So we get our uniqueness guaranteed, but there is a possibility that you might cause clock skew if you need to call a lot. There is another option though.

Seeding using crypto

Instead of using the timestamp, we can use the Erlang crypto module to generate some unique values and then present them to :random.seed in a tuple like that produced by :os.timestamp or The output from :os.timestamp or is a tuple containing three integers (representing the number of megaseconds, seconds and milliseconds since the epoch of the current system, in case you’re interested). We can mimic this by using :crypto.rand_bytes and then pattern matching the result into a bitstring (as seen in the excellent Learn You Some Erlang):

iex(1)> << a :: 32, b :: 32, c :: 32 >> = :crypto.rand_bytes(12) <<217, 47, 118, 16, 166, 73, 158, 208, 16, 104, 182, 4>> iex(2)> :random.seed(a,b,c) :undefined iex(3)> :random.uniform 0.6567207345244586 iex(4)> :random.uniform 0.9948936772936514 iex(5)> :random.uniform 0.6540583453470816
iex(6)> << a :: 32, b :: 32, c :: 32 >> = :crypto.rand_bytes(12) <<79, 26, 228, 207, 205, 196, 167, 106, 8, 98, 197, 124>> iex(7)> :random.seed(a,b,c) {9376, 13798, 26958} iex(8)> :random.uniform 0.302614218684619 iex(9)> :random.uniform 0.7664941429798051 iex(10)> :random.uniform 0.7752787034211441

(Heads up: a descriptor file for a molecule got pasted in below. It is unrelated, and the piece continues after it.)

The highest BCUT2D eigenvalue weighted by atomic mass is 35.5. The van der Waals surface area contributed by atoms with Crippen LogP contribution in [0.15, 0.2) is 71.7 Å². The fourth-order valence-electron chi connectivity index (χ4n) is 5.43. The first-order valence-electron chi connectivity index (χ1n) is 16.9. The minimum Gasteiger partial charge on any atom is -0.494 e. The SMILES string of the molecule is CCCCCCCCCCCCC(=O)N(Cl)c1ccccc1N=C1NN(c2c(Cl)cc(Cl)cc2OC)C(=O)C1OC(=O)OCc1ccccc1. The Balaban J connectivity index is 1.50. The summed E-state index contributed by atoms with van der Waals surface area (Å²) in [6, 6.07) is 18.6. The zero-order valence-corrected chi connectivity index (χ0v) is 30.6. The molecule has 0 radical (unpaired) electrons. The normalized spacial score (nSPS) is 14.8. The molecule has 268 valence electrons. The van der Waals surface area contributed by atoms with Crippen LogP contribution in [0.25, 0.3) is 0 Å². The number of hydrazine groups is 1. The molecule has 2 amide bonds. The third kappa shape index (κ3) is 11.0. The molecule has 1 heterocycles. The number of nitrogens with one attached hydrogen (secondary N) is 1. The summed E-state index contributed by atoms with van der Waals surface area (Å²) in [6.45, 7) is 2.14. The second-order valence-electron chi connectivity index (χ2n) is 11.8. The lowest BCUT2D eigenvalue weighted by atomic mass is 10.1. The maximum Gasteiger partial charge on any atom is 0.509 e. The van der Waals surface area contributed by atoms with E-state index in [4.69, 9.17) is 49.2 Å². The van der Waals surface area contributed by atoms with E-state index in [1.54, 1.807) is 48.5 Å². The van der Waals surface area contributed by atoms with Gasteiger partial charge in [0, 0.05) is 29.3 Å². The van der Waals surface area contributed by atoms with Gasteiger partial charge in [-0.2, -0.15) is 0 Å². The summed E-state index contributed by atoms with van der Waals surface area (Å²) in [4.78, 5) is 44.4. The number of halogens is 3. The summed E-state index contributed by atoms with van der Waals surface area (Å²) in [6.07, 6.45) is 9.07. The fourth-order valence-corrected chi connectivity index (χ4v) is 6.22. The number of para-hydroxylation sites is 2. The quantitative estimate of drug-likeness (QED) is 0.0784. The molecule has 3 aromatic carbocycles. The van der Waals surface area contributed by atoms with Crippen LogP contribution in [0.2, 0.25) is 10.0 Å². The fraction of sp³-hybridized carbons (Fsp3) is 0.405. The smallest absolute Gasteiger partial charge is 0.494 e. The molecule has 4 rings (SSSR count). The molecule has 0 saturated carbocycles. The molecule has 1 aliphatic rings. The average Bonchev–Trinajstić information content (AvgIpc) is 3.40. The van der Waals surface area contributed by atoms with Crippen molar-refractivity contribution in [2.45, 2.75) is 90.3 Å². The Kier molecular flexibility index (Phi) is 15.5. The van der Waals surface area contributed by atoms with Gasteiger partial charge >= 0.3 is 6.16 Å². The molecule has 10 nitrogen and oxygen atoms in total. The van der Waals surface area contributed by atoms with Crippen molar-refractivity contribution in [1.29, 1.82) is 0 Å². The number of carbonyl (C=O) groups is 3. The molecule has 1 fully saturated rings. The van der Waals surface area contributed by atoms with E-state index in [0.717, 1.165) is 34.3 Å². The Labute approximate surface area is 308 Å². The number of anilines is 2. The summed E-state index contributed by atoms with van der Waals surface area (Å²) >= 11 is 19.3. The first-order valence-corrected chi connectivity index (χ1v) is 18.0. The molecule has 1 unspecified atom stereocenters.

This gives us the unique values that we are looking for each time and does not affect the Beam clock in any way. Win win!

A note on :random.uniform

When reviewing this blog post, Kenji Rikitake pointed out to me that the period of the PRNG used by :random.uniform is actually quite short. For the purposes of supplying random numbers to a genetic algorithm an implementation of the Mersenne Twister PRNG would be better.

Many modern languages such as Ruby, Python and R use a Mersenne Twister based PRNG by default. To use one in Erlang, Kenji has a couple of implementations that can be used. I haven’t tried either of these yet, but it will be the first thing I do after this.


If you are looking to generate pseudo random numbers in Elixir, remember to set a seed before you do so. If you care about how deterministic or periodic the sequence of random numbers is, consider seeding using the Erlang crypto module.

Whatever you are working on, be careful when using If you are thinking about using stop and think about whether :os.timestamp might suit your needs better.


My thanks to Paul Wilson of Neo, Gordon Guthrie and Francesco Cesarini of Erlang Solutions and Kenji Rikitake for kindly agreeing to review this post for me. Further thanks to Kenji for the presentation that seeded (pun entirely intended) my understanding of random number generation in Erlang. :)